Park operation updates related to COVID-19 can be found on the Grand Canyon National Park Public Health Update webpage.
Average temperatures, weather information and road conditions can be found on the Weather Conditions page.
Backcountry Status Updates (listed by date posted):
(Confused about RSS and how to use it? Visit the Grand Canyon RSS Information page.)
Drinking Water in the Cross-Canyon Corridor
Grand Canyon's water supply comes from Roaring Springs, a natural spring located approximately 3,500 feet below the North Rim. Water is delivered via an aging pipeline that suffers multiple breaks a year. When the pipeline breaks, water stops flowing to the North and South Rims and sites along the way. Although large storage tanks provide ample water to rim locations, while the pipeline is being repaired water may or may not be available below the rim in the cross-canyon Corridor. Please remember, when hiking below the rim a method to treat water must ALWAYS be part of your hiking gear.
The list below shows if water is on or off
Seasonal water stations are usually turned off for the winter sometime between Oct 10th and 30th dependent on location and associated temperatures.
Water available (year-round) on the South Rim at the Backcountry Information Center in the lobby. Water available (year-round) on the North Rim outside the Backcountry Information Center. Additional water bottle filling stations can be found on the Go "Green" and Refill Your Water Bottles web page.
Plan Ahead and Prepare: A backup method to treat water, should the pipeline break, must always be included as part of your hiking gear. Backcountry hikers should always carry extra water.
Summer Heat Warning
The National Park Service urges SPECIAL CAUTION for all hikers during the summer months. Individual days can reach a high of 115°F (46°C) or higher. These temperatures are beyond unpleasant or uncomfortable-they are, in fact, dangerous and if you fail to factor the heat into your plans the results could be tragic.
It's hot down there! Manage the heat for a safe hike.
Grand Canyon National Park Recreational Forecast at https://www.weather.gov/fgz/GrandCanyonRecreationalForecast
Up-to-date information, including a full list of open and closed areas, available at: https://www.nps.gov/grca/planyourvisit/grand-canyon-national-park-public-health-update.htm.
The South Rim Backcountry Information Center has reopened to the public. A take-a-number ticket system is being used to limit the number of visitors allowed inside the lobby area. The ticket number dispenser is located outside the front door of the Backcountry Information Center. Only visitors currently being assisted by a Ranger will be allowed inside. All visitors must wear a face mask/covering.
Grand Canyon National Park is accepting requests for backcountry permits. FAX number for permits is 928-638-2125, you can send a fax 24 hours a day, 7 days a week, 365 days a year. Information regarding how to request a backcountry permit can be found at https://www.nps.gov/grca/planyourvisit/backcountry-permit.htm
The National Park Service has implemented modifications to operations at Phantom Ranch through the year 2021. The Phantom Ranch Wastewater Treatment Plant (PRWWTP), located at the bottom of Grand Canyon, requires critical rehabilitation due to deferred maintenance and increased visitation levels. In order to reduce water and wastewater demands to the PRWWTP, the National Park Service has limited overnight use and existing visitor facilities at Phantom Ranch. This project is anticipated to last approximately 18-24 months. At Bright Angel Campground, site reservations have been decreased by 50% with a reduction in flush toilet restrooms for both day and overnight users. Phantom Ranch has closed all hiker dormitories and suspended all guest showers. All visitors are encouraged to use the existing compost toilets in the inner canyon corridor, including at Phantom Ranch. Day hikers to the inner canyon are reminded to plan ahead to ensure they can properly contain and dispose of all human waste during their hike. More information at https://www.nps.gov/grca/learn/news/grca-phantom-ranch-opps-mod-06-30-2020.htm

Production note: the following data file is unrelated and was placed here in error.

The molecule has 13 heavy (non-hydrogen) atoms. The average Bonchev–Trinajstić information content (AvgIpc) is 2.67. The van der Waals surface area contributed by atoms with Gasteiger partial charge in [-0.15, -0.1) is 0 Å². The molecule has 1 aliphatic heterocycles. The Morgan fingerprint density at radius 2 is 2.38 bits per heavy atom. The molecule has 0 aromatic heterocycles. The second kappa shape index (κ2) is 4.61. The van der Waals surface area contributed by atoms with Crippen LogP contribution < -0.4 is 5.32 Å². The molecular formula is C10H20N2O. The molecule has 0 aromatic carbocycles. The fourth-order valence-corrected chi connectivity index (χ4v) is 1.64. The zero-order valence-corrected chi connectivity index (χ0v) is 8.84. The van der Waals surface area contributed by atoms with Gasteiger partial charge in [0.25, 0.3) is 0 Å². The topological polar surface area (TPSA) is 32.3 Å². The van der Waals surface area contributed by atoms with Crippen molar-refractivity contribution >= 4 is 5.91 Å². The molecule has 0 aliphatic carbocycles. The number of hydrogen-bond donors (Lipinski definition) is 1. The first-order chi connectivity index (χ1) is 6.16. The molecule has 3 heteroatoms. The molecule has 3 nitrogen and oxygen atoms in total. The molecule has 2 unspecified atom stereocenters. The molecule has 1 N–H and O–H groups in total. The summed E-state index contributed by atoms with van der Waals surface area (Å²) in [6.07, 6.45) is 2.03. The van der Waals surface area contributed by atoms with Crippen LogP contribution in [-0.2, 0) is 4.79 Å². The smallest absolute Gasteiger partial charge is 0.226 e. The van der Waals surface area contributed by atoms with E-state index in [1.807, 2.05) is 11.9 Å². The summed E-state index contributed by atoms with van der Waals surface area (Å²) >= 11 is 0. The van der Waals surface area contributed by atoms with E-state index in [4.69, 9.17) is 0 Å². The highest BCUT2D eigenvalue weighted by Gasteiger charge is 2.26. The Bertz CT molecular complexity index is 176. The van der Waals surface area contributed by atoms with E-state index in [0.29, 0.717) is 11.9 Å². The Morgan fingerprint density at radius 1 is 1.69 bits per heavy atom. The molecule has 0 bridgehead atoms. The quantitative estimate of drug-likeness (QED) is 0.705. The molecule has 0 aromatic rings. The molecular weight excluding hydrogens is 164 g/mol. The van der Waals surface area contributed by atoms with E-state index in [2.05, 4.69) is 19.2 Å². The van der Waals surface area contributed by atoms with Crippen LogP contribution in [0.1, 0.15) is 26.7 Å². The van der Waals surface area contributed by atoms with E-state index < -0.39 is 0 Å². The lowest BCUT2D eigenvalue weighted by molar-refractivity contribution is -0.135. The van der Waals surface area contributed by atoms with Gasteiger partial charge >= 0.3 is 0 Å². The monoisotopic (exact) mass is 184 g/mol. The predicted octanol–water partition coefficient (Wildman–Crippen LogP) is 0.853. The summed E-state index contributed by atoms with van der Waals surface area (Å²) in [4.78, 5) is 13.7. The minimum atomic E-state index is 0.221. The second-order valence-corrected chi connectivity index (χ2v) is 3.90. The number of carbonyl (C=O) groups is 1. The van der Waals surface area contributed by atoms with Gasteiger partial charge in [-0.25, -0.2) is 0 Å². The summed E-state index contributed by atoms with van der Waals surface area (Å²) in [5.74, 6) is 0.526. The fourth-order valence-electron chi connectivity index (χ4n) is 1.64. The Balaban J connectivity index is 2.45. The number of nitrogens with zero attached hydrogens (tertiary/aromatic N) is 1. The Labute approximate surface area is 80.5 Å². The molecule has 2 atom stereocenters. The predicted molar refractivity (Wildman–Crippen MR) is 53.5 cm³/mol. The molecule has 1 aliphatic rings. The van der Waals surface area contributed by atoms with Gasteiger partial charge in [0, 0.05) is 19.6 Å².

Check in with the Backcountry Information Center for the latest trail conditions prior to starting your hike. For information about vehicle access to remote trailheads, contact the Backcountry Information Center.
The Silver Bridge has reopened for hiker use.
GRCA trails staff will close the Cedar Ridge Compost Toilet Facility on the South Kaibab Trail for much needed maintenance, evacuation, and rehabilitation between Sunday April 25 and Monday May 10. The tanks must be completely evacuated to perform the necessary work. If you plan on hiking the South Kaibab trail, know that you should "Go before you go". The toilets at the trailhead will be unaffected.
Ribbon Falls Bridge has been removed due to damage. Until the bridge is replaced, visitors will be asked to stay on the North Kaibab Trail and travel safely in this area. The bridge was closed for over two years due to its deteriorated state. Recently, part of the bridge collapsed into Bright Angel Creek. The park intends to replace the bridge as quickly as possible and is actively seeking funding opportunities so that Ribbon Falls can be safely accessed.
The Cave of the Domes is closed to protect roosting bats and other sensitive cave resources. Bats are particularly sensitive to human disturbance and will abandon roost sites. As a reminder all caves in Grand Canyon National Park are closed to protect sensitive resources.
Hiking the Corridor? Be sure to visit the Trail Courtesy Practices That Leave No Trace webpage.